Louis XV., 1715-1774
the Economy
France 1789-1792
the Economy
Louis XVI., 1774-1789
Domestic Policy
Louis XVI., 1774-1789
Intellectual Life

France 1774-1789 : the Economy

LOUIS XVI. ascended to the throne in 1774, inheriting a kingdom the finances of which were desolate. He appointed JACQUES TURGOT controller general of the finances; Turgot suggested a liberalization of the economy and an additional tax on land property, the CORVEE, which was vehemently opposed by France's nobility and blocked by them in the regional PARLEMENTS. When Turgot failed to get the corvee passed, he was dismissed; France declared BANKRUPTCY (in 1777).
The expenses of the royal household at Versailles continued to be excessive, and France's entry in the AMERICAN WAR OF INDEPENDENCE didn't make matters easier. Another problem lay in the decentral organization of tax collection; the percentage of taxes collected which actually reached the court was too low. Swiss banker JACQUES NECKER, a critic of Turgot's policy of economic liberalization, was made director of finances in 1777; in 1781 he published COMPTE RENDU, in which it was stated that the kingdom's finances were sound; this statement obviously was made for publicity purpose, for he demanded more authority in order to introduce reforms, which he was not given. Necker resigned (1781).
His successors again attempted an additional tax on land property, CALONNE in 1786 wrote the Summary of a Plan for the Improvement of the Finances. The parlements continued to resist. In 1788, King Louis XVI. recalled Necker; at his advice he called the ESTATES GENERAL to assemble, in order to discuss the requested extraordinary tax.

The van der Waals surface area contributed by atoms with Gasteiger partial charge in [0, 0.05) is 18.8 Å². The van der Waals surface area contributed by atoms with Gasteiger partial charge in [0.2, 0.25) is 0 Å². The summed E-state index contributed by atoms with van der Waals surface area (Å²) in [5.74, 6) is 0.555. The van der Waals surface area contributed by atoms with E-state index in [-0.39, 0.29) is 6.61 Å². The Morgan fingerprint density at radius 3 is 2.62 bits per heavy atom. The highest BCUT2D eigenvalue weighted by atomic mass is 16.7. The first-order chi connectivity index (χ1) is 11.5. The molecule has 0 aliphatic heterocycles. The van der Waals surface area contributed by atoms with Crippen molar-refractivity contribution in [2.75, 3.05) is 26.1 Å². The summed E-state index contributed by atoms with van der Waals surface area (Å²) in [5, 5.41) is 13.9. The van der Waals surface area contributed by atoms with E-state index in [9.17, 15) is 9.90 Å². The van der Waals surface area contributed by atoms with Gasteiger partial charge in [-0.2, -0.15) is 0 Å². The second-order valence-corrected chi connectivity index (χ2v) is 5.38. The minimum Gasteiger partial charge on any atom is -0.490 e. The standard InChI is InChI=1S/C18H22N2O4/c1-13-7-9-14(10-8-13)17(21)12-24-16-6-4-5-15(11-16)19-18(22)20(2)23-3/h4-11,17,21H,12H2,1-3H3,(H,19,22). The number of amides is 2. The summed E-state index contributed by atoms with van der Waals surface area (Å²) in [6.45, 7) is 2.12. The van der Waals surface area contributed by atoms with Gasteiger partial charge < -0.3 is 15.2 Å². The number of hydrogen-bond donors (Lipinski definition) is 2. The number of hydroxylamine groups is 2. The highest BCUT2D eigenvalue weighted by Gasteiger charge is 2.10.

Life was costly for noblemen; dress codes demanded them to wear expensive clothing, to a large part made of silk, and equally expensive wigs. Masquerade balls, to different themes, added to that demand. Noblemen were expected to live the lifestyle, i.e. lodge in chateaux, ride horse carriages etc.; law however forbade them to engage in any trade. They had to live of the exploits of their estates, which did not grow with the rising costs of (noble) living. Their main financial revenue came from the sale of grain grown on their estates. Measures such as import tariffs on grain made sure that the French market was protected and the grain prices remained high.
The royal treasury collected indirect taxes, such as a tax on the sale of grain (which Turgot failed to abolish); it rose the grain price even more. However, BREAD was the staple food; the peasantry suffered from high prices. In such a situation, the poor harvests of 1788 and 1789 added to an already explosive situation.

Tragedy of Louis XVI., timeline, from Tomball College, another one, more detailed, from French Monarchs
Louis XVI., biography, from World Civilizations at WSU
Biography of Jacques Necker, by J. Lynch, from encyclopedia.com
Biography of Anne-Robert Jacques Turgot, from Catholic Encyclopedia, 1912 edition; from Acton Institute
Calonne, from A Brief and Incomplete Chronology of the French Revolution
DOCUMENTS Les Monnaies de 1515 a 1789 : Louis XV., 1715-1774, from AssociationFrancaise de Genealogie, in French
France - Monnaie de Louis XIII. a Louis XVI., from Numismatique - Monnaie scroll down for Louis XV., in French
Medal : Completion of the Canal of Burgundy, 1783, from Medal Web, Collection Benjamin Weiss
Medal : New Breakwater at Cherbourg Harbour, 1786, from Medal Web, Collection Benjamin Weiss

This page is part of World History at KMLA
First posted in 2001, last revised on November 9th 2004

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